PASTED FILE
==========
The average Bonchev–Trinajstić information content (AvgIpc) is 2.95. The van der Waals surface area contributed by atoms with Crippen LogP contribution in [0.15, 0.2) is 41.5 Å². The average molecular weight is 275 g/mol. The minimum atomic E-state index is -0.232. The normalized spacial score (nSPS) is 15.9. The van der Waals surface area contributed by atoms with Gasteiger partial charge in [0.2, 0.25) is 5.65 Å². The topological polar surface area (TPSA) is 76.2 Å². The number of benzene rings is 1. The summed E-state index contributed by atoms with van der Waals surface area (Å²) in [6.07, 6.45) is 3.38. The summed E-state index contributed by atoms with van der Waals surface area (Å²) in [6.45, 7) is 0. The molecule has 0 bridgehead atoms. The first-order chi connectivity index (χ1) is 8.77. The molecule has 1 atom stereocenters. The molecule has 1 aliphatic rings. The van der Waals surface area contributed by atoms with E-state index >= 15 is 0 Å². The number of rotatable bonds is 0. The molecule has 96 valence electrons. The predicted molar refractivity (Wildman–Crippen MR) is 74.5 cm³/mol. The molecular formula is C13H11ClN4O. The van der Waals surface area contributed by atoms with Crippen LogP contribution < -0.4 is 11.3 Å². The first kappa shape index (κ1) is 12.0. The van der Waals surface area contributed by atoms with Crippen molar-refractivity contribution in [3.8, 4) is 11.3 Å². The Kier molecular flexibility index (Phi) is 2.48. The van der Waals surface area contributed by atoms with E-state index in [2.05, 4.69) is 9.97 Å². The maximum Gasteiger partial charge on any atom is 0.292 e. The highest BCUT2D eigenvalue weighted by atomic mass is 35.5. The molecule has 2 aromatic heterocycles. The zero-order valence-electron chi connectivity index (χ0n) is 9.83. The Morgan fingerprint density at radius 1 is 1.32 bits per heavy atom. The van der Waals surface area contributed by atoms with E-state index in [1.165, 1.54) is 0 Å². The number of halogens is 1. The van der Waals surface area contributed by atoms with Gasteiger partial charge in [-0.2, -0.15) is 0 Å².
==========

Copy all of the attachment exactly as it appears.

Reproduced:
The average Bonchev–Trinajstić information content (AvgIpc) is 2.95. The van der Waals surface area contributed by atoms with Crippen LogP contribution in [0.15, 0.2) is 41.5 Å². The average molecular weight is 275 g/mol. The minimum atomic E-state index is -0.232. The normalized spacial score (nSPS) is 15.9. The van der Waals surface area contributed by atoms with Gasteiger partial charge in [0.2, 0.25) is 5.65 Å². The topological polar surface area (TPSA) is 76.2 Å². The number of benzene rings is 1. The summed E-state index contributed by atoms with van der Waals surface area (Å²) in [6.07, 6.45) is 3.38. The summed E-state index contributed by atoms with van der Waals surface area (Å²) in [6.45, 7) is 0. The molecule has 0 bridgehead atoms. The first-order chi connectivity index (χ1) is 8.77. The molecule has 1 atom stereocenters. The molecule has 1 aliphatic rings. The van der Waals surface area contributed by atoms with E-state index >= 15 is 0 Å². The number of rotatable bonds is 0. The molecule has 96 valence electrons. The predicted molar refractivity (Wildman–Crippen MR) is 74.5 cm³/mol. The molecular formula is C13H11ClN4O. The van der Waals surface area contributed by atoms with Crippen LogP contribution < -0.4 is 11.3 Å². The first kappa shape index (κ1) is 12.0. The van der Waals surface area contributed by atoms with Crippen molar-refractivity contribution in [3.8, 4) is 11.3 Å². The Kier molecular flexibility index (Phi) is 2.48. The van der Waals surface area contributed by atoms with E-state index in [2.05, 4.69) is 9.97 Å². The maximum Gasteiger partial charge on any atom is 0.292 e. The highest BCUT2D eigenvalue weighted by atomic mass is 35.5. The molecule has 2 aromatic heterocycles. The zero-order valence-electron chi connectivity index (χ0n) is 9.83. The Morgan fingerprint density at radius 1 is 1.32 bits per heavy atom. The van der Waals surface area contributed by atoms with E-state index in [1.165, 1.54) is 0 Å². The number of halogens is 1. The van der Waals surface area contributed by atoms with Gasteiger partial charge in [-0.2, -0.15) is 0 Å².